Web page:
Dear Dad, Here’s an idea…

by Elouise

Charley Brown Christmas treePomegranate in Bonsai Garden,
Longwood Gardens

Dear Dad,
Here’s an idea I had today.  I was trying to figure out how, at our ages, I would like to begin a conversation with you.  So I had this wild idea, based on my experience with the other main man in my life, my husband.

I think you don’t want to be bored with all the details—though I’m going to tell you a few anyway.    But first, here’s the idea in a nutshell:  I want to introduce myself to you as I am today.

Doesn’t sound very interesting or new?  Maybe it isn’t, but here’s a bit of background.

When I started teaching at the seminary in 1983, I kept hearing students talking to each other about their ‘letters.’  In fact, they were eager to exchange this bit of information with all their friends.  A few even asked me what my ‘letters’ were!

At first I was totally in the dark.  When I found out what they were talking about, I thought it was all hocus pocus.  A waste of time and effort.  Probably not helpful in the long run–maybe even harmful.

Yet there was no way to avoid it.  Every semester new students took the test and started talking about their ‘letters.’  By now I knew the letters were a way of summarizing their personality types.  I was not impressed.  Why would anyone need a test to figure out that?  And what difference did it make anyway?  Besides, I was a Very Private Person!  Why would I want anyone to know my ‘letters’?

Well, in the meantime I’m living with this man I think I understand.  We’ve been married for about 20 years already.  Nonetheless, from time to time I didn’t know what else to do except throw up my hands and blurt out, “Men are from Mars!  Women are from Venus!”  In other words, I don’t understand you, you don’t understand me, and that’s that.   And yes, sometimes he said that to me.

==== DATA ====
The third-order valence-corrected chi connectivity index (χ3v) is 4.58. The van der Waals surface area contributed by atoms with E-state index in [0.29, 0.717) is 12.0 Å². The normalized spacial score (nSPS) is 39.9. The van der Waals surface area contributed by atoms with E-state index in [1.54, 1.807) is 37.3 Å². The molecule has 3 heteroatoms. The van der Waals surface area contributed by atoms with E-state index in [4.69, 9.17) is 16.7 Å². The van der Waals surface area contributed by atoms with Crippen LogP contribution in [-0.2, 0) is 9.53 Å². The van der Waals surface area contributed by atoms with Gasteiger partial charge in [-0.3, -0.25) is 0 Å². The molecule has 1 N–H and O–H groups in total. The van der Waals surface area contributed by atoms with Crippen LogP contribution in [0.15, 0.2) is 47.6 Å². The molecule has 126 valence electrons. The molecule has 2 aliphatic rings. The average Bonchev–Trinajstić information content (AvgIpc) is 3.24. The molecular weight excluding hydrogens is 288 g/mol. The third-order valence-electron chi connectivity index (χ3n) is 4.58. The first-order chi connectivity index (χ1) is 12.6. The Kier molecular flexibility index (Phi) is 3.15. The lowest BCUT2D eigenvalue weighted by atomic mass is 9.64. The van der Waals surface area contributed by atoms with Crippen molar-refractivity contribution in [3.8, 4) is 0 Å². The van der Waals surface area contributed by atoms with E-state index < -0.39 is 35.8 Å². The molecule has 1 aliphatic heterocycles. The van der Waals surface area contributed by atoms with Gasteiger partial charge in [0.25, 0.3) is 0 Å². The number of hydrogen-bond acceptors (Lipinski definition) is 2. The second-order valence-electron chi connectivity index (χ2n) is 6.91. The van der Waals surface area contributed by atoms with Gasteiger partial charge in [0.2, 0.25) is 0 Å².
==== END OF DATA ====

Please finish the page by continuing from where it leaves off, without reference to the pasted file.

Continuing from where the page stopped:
I can’t remember when I decided to find out my ‘letters.’  I felt a bit sheepish about it, because I’d resisted for a long time.  But now I was starting to feel left out.  My students and some of my teaching colleagues actually seemed to enjoy and appreciate this way of thinking about themselves.  Especially because it helped them understand how to relate to each other.  Bingo!

So I got my courage together and asked my psychology colleague whether I could take the test, too.  Sure!  He handed me the test immediately.  All I had to do was take it, return it to him, and then we could talk about it—to be sure I understood what it meant and what it didn’t mean.  I’ve never regretted it.

Here’s where I’m going with this.  Finding out my ‘letters’ was the single most powerful thing I ever did to help me understand myself and the way I relate with other people.  In fact, I’d say it helped me understand my relationship with God, the Divine Gardener who created me.

So what are my ‘letters’?  And why should that matter to the two of us?  I don’t have time to talk about all that right now.  But I’d love to say more about it.  Not because I don’t think you know me, but because I now know myself better than I did when I was a child, teenager, and young adult.  One way of talking about it is to tell you about my ‘letters.’

So unless I hear a huge, clear NO WAY, I’m going to do just that.

I saved the photo at the top just for you.  We saw this amazing specimen in December.  It reminds me that God, as the Divine Gardener, is willing to wait patiently for me to bear the fruit God created me to bear.  Even though it may take years of pruning and watering, watching and waiting.

Love and hugs,

© Elouise Renich Fraser, 25 January 2015
Photo credit:  DAFraser, December 2014, Longwood Gardens PA